Restoring Talakhaya Watershed in the Commonwealth of the Northern Mariana Islands
Efforts to restore vegetation on the eroded hillsides of the Talakhaya Watershed in Rota help improve coral condition.
The Talakhaya watershed in Rota, Commonwealth of the Northern Mariana Islands (CNMI), is upland from a vibrant coral reef that is home to many species of reef fish, sea turtles, and other marine life.
The cumulative impacts from uncontrolled burning and deforestation have led to bare, eroded hillsides. As a result, during the rainy season loose soil washes downhill, creating sediment plumes in the water that are visible for miles. Sediment suspended in seawater impacts corals in a number of ways, including drastically reducing the amount of light that reaches the corals and burying the corals in thick layers of fine soil.
The NOAA Coral Reef Conservation Program, CNMI Department of Forestry, and volunteers from the surrounding community are taking action to restore the Talakhaya watershed and reduce the impact of land-based sources of pollution to coral reefs by planting seedlings to stabilize the soil.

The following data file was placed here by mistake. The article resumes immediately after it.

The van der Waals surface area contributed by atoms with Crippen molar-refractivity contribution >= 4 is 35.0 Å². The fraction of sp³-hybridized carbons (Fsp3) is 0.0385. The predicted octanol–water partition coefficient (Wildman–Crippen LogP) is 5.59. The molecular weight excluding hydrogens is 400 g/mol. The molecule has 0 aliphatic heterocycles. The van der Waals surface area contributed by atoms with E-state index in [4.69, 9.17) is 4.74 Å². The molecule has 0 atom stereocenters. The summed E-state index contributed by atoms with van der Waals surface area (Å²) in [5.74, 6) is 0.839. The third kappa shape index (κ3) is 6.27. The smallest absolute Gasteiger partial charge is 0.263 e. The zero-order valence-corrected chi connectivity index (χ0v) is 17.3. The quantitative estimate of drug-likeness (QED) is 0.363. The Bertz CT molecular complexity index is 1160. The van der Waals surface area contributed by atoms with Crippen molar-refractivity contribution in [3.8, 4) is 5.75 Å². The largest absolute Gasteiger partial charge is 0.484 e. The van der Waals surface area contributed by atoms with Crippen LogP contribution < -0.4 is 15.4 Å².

Since work began, thousands of outplanted grasses, small trees, and shrubs have taken root, turning the dusty hillsides green once again. These efforts on land are making a big difference in the water, reducing sediment loads to the nearby coral reefs and improving water quality. The result is healthier, more resilient coral reefs.
The NOAA Coral Reef Conservation Program was established in 2000 by the Coral Reef Conservation Act. Headquartered in Silver Spring, Maryland, the program is part of NOAA's Office for Coastal Management.